Urgent action required to curb infection risk in hospitals, Hiqa warns

Watchdog report criticises University of Limerick and South Southwest hospital groups

University Hospital Limerick. Image: Google street view

University Hospital Limerick. Image: Google street view

 

A report by the Health Information and Quality Authority has warned “immediate” action is necessary to tackle potentially significant infection-control risks in several hospitals around the country in the context of the Covid-19 pandemic.

The report, which was submitted last month to the National Public Health Emergency Team (NPHET), is particularly critical of the University of Limerick Hospital Group (ULHG) and the South Southwest Hospital Group (SSHG).

It warns that within the SSHG, recent issues identified at Cork University Hospital (CUH), University Hospital Waterford and “previously in Kerry point to the potential for underlying weaknesses in each of these infection and control programmes which could be re-exposed in a pandemic situation”.

It raises concerns around the demands that significant extra critical-care capacity might place on the group given staffing issues. This is especially the case in Cork University Hospital, at the Mercy Hospital in Cork and at South Tipperary given “a background of comparatively poor [availability of] speciality medical staffing” in infection control. At CUH, the report flagged concerns about “a level of inexperience within the infection-control nursing complement . . . which may likewise contribute to possible difficulties as the pandemic progresses”.

The watchdog “note[s] the relatively large number of critical care beds intended for the group in total relative to the overall level of infection-control resourcing which will result in challenges in the event of a surge” and recommends that further targeted supports should be explored.

Regarding ULHG, it warns that there was already a “potential for overcrowding pre-pandemic” on wards, while a self-assessment from the hospital “did not assure relating to a number of aspects of environmental or equipment cleaning”.

The report is based on a self-assessment tool distributed in April to hospitals around the State to gauge infection-control preparedness, which posed questions relating to best practice.

“[ULHG] were unable to provide an assurance relating to many of these questions,” it notes. “Similarly, the South Southwest group were unable to assure that they universally had mechanisms around cleaning specifications in place”.

“In the context of a pandemic situation, these findings in these groups in particular are of concern and require action in the short term to bridge these gaps.”

Many of these issues, the Hiqa report states, have been previously flagged through its inspection of these hospital groups. The report notes that while all other adult hospital groups reported receiving extra infection-control staff, ULHG said it had not.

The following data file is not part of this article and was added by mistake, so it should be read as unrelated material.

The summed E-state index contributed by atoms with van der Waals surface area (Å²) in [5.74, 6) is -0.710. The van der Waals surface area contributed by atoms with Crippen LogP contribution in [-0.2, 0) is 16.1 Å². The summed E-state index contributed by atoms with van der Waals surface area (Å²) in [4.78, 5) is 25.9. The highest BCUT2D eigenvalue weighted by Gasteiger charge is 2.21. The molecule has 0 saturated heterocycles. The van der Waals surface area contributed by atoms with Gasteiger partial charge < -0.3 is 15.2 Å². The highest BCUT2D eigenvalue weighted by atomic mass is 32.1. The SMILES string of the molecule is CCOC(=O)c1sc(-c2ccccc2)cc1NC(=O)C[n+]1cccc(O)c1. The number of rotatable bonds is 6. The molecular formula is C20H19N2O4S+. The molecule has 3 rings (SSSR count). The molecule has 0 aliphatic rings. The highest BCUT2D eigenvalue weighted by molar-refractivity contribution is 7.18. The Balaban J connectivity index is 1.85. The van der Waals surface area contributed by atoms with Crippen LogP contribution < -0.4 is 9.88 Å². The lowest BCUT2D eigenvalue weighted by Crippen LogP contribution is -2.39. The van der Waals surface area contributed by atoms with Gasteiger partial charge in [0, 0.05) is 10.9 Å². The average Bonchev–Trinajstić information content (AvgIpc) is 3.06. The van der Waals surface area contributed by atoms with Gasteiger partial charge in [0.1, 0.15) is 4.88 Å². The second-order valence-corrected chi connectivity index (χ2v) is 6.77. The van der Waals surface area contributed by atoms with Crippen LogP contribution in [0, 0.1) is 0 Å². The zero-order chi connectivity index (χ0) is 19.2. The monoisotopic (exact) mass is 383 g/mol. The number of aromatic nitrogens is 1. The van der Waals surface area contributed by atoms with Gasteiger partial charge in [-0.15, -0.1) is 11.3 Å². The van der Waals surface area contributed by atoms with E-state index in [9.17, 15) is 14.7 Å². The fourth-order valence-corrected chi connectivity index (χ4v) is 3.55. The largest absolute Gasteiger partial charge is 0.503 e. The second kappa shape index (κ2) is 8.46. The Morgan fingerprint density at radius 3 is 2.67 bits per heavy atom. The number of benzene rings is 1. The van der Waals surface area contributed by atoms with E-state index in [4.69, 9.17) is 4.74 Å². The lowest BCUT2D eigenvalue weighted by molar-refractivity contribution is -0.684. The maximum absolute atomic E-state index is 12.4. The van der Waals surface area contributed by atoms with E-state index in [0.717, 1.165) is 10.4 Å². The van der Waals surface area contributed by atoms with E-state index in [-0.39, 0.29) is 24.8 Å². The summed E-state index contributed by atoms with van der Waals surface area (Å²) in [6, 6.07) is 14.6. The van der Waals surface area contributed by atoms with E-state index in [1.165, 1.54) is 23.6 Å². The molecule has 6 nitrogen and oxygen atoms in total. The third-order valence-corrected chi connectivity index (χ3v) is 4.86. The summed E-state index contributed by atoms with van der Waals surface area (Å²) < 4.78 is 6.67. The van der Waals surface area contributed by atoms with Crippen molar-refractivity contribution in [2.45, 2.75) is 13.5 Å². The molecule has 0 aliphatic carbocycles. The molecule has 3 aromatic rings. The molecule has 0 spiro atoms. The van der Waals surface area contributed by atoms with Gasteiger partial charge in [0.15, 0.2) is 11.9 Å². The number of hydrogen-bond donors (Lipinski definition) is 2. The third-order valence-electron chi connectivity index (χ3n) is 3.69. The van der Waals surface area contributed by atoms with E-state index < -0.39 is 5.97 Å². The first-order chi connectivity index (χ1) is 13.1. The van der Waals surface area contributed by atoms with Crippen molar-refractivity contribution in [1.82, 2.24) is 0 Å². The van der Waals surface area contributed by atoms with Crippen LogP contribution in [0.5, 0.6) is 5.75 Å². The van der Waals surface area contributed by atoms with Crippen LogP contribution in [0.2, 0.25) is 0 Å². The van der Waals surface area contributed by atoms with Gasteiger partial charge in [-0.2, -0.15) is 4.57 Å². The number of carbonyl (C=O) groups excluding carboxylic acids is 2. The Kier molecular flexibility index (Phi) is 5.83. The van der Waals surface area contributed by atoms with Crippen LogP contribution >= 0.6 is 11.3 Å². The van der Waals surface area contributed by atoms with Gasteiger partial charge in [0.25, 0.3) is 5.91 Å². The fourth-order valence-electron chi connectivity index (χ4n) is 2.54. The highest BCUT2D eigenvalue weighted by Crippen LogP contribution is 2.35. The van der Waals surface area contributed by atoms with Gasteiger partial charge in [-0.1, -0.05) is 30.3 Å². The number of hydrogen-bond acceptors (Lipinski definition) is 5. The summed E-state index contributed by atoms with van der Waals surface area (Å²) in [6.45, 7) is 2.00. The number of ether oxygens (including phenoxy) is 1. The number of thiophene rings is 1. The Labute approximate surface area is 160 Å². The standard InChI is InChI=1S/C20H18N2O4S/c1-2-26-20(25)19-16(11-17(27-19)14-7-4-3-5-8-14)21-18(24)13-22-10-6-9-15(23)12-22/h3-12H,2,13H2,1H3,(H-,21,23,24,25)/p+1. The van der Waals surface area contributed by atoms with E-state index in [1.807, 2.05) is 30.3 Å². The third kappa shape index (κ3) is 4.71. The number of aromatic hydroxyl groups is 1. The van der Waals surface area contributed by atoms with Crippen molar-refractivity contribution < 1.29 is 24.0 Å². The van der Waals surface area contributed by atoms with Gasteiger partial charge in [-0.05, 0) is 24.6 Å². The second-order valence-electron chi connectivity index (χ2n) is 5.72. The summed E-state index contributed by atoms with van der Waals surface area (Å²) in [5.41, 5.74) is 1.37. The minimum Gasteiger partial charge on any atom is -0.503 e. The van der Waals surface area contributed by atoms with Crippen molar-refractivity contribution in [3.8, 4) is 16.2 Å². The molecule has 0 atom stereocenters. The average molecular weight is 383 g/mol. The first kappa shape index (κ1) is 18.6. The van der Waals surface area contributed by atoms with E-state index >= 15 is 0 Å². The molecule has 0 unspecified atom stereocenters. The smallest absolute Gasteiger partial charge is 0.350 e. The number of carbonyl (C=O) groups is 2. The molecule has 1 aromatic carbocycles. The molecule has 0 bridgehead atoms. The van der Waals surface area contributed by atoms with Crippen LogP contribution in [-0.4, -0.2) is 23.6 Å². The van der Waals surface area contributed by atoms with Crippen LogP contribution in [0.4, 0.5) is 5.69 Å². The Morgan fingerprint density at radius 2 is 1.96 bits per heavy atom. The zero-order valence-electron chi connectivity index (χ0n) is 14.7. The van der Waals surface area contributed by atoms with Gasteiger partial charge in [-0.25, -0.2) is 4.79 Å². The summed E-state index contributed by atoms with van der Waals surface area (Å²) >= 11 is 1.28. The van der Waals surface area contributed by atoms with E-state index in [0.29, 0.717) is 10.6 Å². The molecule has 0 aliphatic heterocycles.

While the risks are currently rated as moderate, the report finds that if there was a further surge in acute hospital activity, or if overcrowding increases, the issues in both ULHG and SSHG would become “significant” and therefore immediate mitigation is required.

The Hiqa report also raises a number of other issues, including concerns around pressures that several hospitals have on their microbiology and infectious-disease capacities, arising from an increase in critical care, with this “likely to be most acutely felt in the hospitals at Tullamore, Mullingar, Letterkenny, Naas, Ballinasloe, Wexford and Kerry.”

Protective equipment

Concerns around the availability of alcohol hand gel were reported by most hospitals. While it notes that this has received less attention than issues around personal protective equipment (PPE), it “may equally require attention akin to that of PPE in terms of national co-ordination in a challenging global supply market”.

“A smaller number of groups also expressed concerns around ongoing supplies of soap, paper towels, cleaning and disinfectant products and foot-operated bins for infectious waste.”

Many hospitals raised concerns about the availability of testing over a given four-week period due to limited availability of testing kits or reagent. “Were this ability to be disrupted, this would have significant implications on the ability and efficiency of hospitals to prevent or manage . . . outbreaks of Covid-19.” The Dublin Midlands and Ireland East hospital groups “reported a lack of assurance around access to testing”. Both groups clarified that access is available and capacity is increasing, but said they “would have preferred better levels of testing capacity”.

Notwithstanding the issues identified, the report found the majority of hospitals have appropriate and well-tested arrangements in place for the prevention and control of healthcare-associated infection.